Universitas Indonesia Conferences, 7th International Symposium of Journal Antropologi Indonesia

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How Development and Conservation Interventions May Both Exacerbate and Mitigate Marginality: Shifting Power Relations on the Lindu Plain, Central Sulawesi
Greg Acciaioli

Building: Soegondo Building
Room: 709
Date: 2019-07-23 03:30 PM – 05:00 PM
Last modified: 2019-06-21


Among the development interventions of the Indonesian government in its first decade of independence was a program of dumping fish spawn of the usually pond-cultivated species Mozambique tilapia (Oreochromis mossambicus), locally known as mujair or nila, into numerous lakes across Indonesia. This paper traces the chain of consequences across decades of this fish’s introduction in Lake Lindu in highland Central Sulawesi beginning in 1951. Initially, this intervention did not provide the enhanced livelihood opportunities to the Indigenous Lindu people intended by the government. Instead, Bugis migrants, IDPs from sectarian conflict in South and Central Sulawesi in the 1950s, used gill nets to intensify harvesting of the species and established a fish marketing system to the Palu Valley and beyond by recruiting kin and clients through chain migration. However, when the Bugis depleted the stock of tilapia in the early 1990s, the Indigenous Lindu people struck back, having been re-empowered by their successful resistance to a hydro-electric scheme (PLTA) at Lindu and by their emergent partnership with the Lore Lindu National Park park authority and the park’s co-manager, The Nature Conservancy (TNC), recognised through community conservation agreements. Once the lake had been reseeded, the Lindu customary council forced Bugis to adhere to customary ombo restrictions on fishing as part of reasserting control of the lake and surrounding resources. This emergent role has also given the Indigenous Lindu some control of further in-migration to the Lindu plain, further countering the socioeconomic dominance of migrants. This process of power reversal was also facilitated by the widening of the trail to accommodate the use of motorcycles by the Central Sulawesi Integrated Area Conservation and Development Project (CSIACDP) and the availability of cheap credit for motorcycle purchase in the early 2000s, which facilitated motorcycle purchases by Indigenous Lindu families and greatly lessened the role of Bugis intermediate marketers for transport of produce from the plain.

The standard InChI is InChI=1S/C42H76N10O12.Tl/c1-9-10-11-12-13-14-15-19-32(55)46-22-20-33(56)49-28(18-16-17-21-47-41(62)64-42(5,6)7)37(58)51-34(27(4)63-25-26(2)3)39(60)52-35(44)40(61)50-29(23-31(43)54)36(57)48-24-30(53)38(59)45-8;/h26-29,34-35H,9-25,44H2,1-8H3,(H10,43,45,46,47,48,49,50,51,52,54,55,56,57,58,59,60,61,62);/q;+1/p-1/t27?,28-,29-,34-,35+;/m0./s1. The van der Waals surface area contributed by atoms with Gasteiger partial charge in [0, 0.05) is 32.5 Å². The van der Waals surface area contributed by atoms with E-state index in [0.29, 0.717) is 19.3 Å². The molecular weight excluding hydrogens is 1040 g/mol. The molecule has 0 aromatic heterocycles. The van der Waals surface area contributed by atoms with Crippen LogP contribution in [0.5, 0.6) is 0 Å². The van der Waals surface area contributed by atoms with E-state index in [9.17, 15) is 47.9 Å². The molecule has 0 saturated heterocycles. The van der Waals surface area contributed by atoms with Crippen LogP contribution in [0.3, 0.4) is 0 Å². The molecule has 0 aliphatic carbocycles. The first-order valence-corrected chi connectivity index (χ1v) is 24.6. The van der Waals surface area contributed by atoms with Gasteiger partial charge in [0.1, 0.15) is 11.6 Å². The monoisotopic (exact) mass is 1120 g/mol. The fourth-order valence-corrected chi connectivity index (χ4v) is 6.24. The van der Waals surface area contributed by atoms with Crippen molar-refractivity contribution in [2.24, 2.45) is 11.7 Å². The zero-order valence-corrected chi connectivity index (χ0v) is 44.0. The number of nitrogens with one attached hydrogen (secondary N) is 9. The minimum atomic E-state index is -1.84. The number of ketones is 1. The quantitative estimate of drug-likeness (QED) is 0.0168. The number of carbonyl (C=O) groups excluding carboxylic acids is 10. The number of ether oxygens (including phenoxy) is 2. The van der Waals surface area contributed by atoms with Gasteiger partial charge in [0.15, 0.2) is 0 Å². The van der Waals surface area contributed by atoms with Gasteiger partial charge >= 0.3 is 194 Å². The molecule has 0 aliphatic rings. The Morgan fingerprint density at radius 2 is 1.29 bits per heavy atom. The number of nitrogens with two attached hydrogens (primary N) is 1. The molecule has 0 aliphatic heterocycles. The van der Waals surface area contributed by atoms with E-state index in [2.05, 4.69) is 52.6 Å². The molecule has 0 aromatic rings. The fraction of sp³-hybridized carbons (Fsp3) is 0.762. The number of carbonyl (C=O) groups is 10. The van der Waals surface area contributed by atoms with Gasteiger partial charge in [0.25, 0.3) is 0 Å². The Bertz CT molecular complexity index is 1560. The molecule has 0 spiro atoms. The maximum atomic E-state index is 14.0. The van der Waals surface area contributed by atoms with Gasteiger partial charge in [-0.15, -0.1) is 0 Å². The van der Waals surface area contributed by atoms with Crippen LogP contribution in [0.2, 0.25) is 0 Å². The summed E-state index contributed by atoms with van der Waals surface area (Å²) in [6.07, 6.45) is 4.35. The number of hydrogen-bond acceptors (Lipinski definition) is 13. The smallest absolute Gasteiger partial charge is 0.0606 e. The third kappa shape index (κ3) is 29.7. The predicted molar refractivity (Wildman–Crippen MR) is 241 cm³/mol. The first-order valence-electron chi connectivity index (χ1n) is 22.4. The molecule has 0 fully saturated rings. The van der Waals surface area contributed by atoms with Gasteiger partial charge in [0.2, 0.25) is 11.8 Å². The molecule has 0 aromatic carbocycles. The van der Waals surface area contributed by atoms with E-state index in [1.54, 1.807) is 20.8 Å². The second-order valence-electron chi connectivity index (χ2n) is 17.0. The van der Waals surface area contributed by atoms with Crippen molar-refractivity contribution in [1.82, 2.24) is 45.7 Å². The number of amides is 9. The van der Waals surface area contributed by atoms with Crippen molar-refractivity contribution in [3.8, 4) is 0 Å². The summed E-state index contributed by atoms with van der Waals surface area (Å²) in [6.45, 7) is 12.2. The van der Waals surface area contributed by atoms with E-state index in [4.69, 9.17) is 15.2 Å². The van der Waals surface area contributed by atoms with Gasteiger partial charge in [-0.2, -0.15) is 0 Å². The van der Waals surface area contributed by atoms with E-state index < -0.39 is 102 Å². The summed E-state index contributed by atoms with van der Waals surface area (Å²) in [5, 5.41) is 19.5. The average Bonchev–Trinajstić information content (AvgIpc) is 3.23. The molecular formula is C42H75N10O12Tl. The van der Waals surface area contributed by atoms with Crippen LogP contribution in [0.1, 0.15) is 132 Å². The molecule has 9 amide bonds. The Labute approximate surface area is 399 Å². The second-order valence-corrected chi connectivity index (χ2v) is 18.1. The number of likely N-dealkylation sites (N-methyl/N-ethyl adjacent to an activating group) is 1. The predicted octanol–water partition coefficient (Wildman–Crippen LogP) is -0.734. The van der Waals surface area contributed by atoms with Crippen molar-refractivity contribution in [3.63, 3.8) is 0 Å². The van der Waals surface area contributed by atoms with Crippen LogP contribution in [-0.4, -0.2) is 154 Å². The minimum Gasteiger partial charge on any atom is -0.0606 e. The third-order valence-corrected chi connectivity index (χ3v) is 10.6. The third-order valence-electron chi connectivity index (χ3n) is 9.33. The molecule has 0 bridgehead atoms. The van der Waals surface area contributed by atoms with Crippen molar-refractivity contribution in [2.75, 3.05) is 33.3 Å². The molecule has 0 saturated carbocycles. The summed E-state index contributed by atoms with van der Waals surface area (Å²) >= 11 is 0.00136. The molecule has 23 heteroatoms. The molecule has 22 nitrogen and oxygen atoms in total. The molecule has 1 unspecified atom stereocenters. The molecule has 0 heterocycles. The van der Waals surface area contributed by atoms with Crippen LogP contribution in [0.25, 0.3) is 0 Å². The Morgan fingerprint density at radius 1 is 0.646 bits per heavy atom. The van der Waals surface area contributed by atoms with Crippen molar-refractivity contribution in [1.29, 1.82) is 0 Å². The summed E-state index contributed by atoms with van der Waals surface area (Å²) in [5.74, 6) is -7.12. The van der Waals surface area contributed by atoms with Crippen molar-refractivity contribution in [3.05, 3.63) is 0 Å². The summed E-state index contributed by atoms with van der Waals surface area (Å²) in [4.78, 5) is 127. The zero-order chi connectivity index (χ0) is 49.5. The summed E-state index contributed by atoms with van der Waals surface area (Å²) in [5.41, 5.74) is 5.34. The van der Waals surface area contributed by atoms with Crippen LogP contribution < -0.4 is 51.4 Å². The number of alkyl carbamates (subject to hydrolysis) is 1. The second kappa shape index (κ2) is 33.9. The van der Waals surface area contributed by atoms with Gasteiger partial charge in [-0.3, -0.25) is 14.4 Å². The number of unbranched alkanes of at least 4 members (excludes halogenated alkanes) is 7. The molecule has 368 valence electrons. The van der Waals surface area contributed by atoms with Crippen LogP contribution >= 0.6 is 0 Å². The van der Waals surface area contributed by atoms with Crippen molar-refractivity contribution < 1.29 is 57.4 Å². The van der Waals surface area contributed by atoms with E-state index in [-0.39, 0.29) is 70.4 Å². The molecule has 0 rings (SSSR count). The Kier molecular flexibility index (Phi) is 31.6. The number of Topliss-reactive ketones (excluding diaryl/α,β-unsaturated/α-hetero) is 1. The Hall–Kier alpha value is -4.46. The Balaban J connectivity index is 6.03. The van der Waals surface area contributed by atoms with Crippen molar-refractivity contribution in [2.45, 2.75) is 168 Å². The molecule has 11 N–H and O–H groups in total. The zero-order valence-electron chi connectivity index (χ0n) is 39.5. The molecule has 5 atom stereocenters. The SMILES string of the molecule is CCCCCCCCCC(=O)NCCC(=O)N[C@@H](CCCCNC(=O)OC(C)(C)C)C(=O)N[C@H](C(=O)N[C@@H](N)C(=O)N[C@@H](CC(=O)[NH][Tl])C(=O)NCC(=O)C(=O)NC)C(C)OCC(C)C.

Keywords: Development, Power Relations, Bugis, Lindu, Protected Areas